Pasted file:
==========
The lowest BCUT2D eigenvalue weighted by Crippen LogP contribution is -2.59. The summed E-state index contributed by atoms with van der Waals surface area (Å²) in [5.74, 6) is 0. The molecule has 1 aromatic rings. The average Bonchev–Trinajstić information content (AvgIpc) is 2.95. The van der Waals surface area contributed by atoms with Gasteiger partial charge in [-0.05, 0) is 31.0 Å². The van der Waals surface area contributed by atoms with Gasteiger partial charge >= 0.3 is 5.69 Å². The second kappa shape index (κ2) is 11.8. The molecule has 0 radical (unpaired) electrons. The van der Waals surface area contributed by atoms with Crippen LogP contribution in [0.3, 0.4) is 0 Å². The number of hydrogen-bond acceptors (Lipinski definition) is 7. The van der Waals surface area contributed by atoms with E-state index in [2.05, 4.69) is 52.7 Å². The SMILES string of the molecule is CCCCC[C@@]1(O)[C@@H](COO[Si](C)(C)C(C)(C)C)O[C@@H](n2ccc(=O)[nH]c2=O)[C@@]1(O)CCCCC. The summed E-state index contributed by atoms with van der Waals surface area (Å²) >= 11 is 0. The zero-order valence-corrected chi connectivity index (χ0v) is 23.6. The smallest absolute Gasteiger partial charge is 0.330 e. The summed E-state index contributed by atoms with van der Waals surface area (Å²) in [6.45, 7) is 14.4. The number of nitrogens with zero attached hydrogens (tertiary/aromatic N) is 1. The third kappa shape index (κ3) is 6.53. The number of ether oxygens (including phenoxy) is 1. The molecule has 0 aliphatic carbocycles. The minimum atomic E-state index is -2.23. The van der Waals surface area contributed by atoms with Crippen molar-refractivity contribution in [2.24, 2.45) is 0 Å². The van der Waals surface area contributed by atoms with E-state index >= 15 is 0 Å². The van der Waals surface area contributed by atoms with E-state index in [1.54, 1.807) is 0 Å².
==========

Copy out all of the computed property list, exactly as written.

The lowest BCUT2D eigenvalue weighted by Crippen LogP contribution is -2.59. The summed E-state index contributed by atoms with van der Waals surface area (Å²) in [5.74, 6) is 0. The molecule has 1 aromatic rings. The average Bonchev–Trinajstić information content (AvgIpc) is 2.95. The van der Waals surface area contributed by atoms with Gasteiger partial charge in [-0.05, 0) is 31.0 Å². The van der Waals surface area contributed by atoms with Gasteiger partial charge >= 0.3 is 5.69 Å². The second kappa shape index (κ2) is 11.8. The molecule has 0 radical (unpaired) electrons. The van der Waals surface area contributed by atoms with Crippen LogP contribution in [0.3, 0.4) is 0 Å². The number of hydrogen-bond acceptors (Lipinski definition) is 7. The van der Waals surface area contributed by atoms with E-state index in [2.05, 4.69) is 52.7 Å². The SMILES string of the molecule is CCCCC[C@@]1(O)[C@@H](COO[Si](C)(C)C(C)(C)C)O[C@@H](n2ccc(=O)[nH]c2=O)[C@@]1(O)CCCCC. The summed E-state index contributed by atoms with van der Waals surface area (Å²) >= 11 is 0. The zero-order valence-corrected chi connectivity index (χ0v) is 23.6. The smallest absolute Gasteiger partial charge is 0.330 e. The summed E-state index contributed by atoms with van der Waals surface area (Å²) in [6.45, 7) is 14.4. The number of nitrogens with zero attached hydrogens (tertiary/aromatic N) is 1. The third kappa shape index (κ3) is 6.53. The number of ether oxygens (including phenoxy) is 1. The molecule has 0 aliphatic carbocycles. The minimum atomic E-state index is -2.23. The van der Waals surface area contributed by atoms with Crippen molar-refractivity contribution in [2.24, 2.45) is 0 Å². The van der Waals surface area contributed by atoms with E-state index >= 15 is 0 Å². The van der Waals surface area contributed by atoms with E-state index in [1.54, 1.807) is 0 Å².